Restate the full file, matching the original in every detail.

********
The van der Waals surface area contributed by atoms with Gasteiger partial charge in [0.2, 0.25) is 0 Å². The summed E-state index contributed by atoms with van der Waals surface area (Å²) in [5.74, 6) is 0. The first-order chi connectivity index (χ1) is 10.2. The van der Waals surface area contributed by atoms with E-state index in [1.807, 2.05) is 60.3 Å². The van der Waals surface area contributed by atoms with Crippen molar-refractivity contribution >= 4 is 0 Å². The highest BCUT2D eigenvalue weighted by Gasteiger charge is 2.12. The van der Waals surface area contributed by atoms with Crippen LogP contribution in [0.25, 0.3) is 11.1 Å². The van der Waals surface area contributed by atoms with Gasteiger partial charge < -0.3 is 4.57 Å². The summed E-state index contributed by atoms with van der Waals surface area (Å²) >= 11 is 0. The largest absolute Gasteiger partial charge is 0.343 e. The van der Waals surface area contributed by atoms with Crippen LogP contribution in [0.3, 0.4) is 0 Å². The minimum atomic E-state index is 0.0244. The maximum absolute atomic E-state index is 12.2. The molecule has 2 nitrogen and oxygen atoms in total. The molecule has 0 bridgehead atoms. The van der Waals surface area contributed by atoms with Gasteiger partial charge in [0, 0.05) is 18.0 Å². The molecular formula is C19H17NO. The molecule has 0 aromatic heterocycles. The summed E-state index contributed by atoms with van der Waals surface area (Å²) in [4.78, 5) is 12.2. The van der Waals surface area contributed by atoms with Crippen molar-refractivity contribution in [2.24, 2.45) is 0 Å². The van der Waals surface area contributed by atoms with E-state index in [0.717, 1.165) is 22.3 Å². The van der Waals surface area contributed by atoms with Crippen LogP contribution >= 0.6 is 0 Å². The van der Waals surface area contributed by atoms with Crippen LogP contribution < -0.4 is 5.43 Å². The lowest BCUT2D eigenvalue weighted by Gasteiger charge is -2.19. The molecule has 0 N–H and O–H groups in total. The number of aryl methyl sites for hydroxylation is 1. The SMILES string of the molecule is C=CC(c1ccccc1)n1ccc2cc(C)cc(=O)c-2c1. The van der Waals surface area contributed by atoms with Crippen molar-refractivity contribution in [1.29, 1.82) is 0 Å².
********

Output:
The van der Waals surface area contributed by atoms with Gasteiger partial charge in [0.2, 0.25) is 0 Å². The summed E-state index contributed by atoms with van der Waals surface area (Å²) in [5.74, 6) is 0. The first-order chi connectivity index (χ1) is 10.2. The van der Waals surface area contributed by atoms with E-state index in [1.807, 2.05) is 60.3 Å². The van der Waals surface area contributed by atoms with Crippen molar-refractivity contribution >= 4 is 0 Å². The highest BCUT2D eigenvalue weighted by Gasteiger charge is 2.12. The van der Waals surface area contributed by atoms with Crippen LogP contribution in [0.25, 0.3) is 11.1 Å². The van der Waals surface area contributed by atoms with Gasteiger partial charge < -0.3 is 4.57 Å². The summed E-state index contributed by atoms with van der Waals surface area (Å²) >= 11 is 0. The largest absolute Gasteiger partial charge is 0.343 e. The van der Waals surface area contributed by atoms with Crippen LogP contribution in [0.3, 0.4) is 0 Å². The minimum atomic E-state index is 0.0244. The maximum absolute atomic E-state index is 12.2. The molecule has 2 nitrogen and oxygen atoms in total. The molecule has 0 bridgehead atoms. The van der Waals surface area contributed by atoms with Gasteiger partial charge in [0, 0.05) is 18.0 Å². The molecular formula is C19H17NO. The molecule has 0 aromatic heterocycles. The summed E-state index contributed by atoms with van der Waals surface area (Å²) in [4.78, 5) is 12.2. The van der Waals surface area contributed by atoms with Crippen molar-refractivity contribution in [2.24, 2.45) is 0 Å². The van der Waals surface area contributed by atoms with E-state index in [0.717, 1.165) is 22.3 Å². The van der Waals surface area contributed by atoms with Crippen LogP contribution >= 0.6 is 0 Å². The van der Waals surface area contributed by atoms with Crippen LogP contribution < -0.4 is 5.43 Å². The lowest BCUT2D eigenvalue weighted by Gasteiger charge is -2.19. The molecule has 0 N–H and O–H groups in total. The number of aryl methyl sites for hydroxylation is 1. The SMILES string of the molecule is C=CC(c1ccccc1)n1ccc2cc(C)cc(=O)c-2c1. The van der Waals surface area contributed by atoms with Crippen molar-refractivity contribution in [1.29, 1.82) is 0 Å².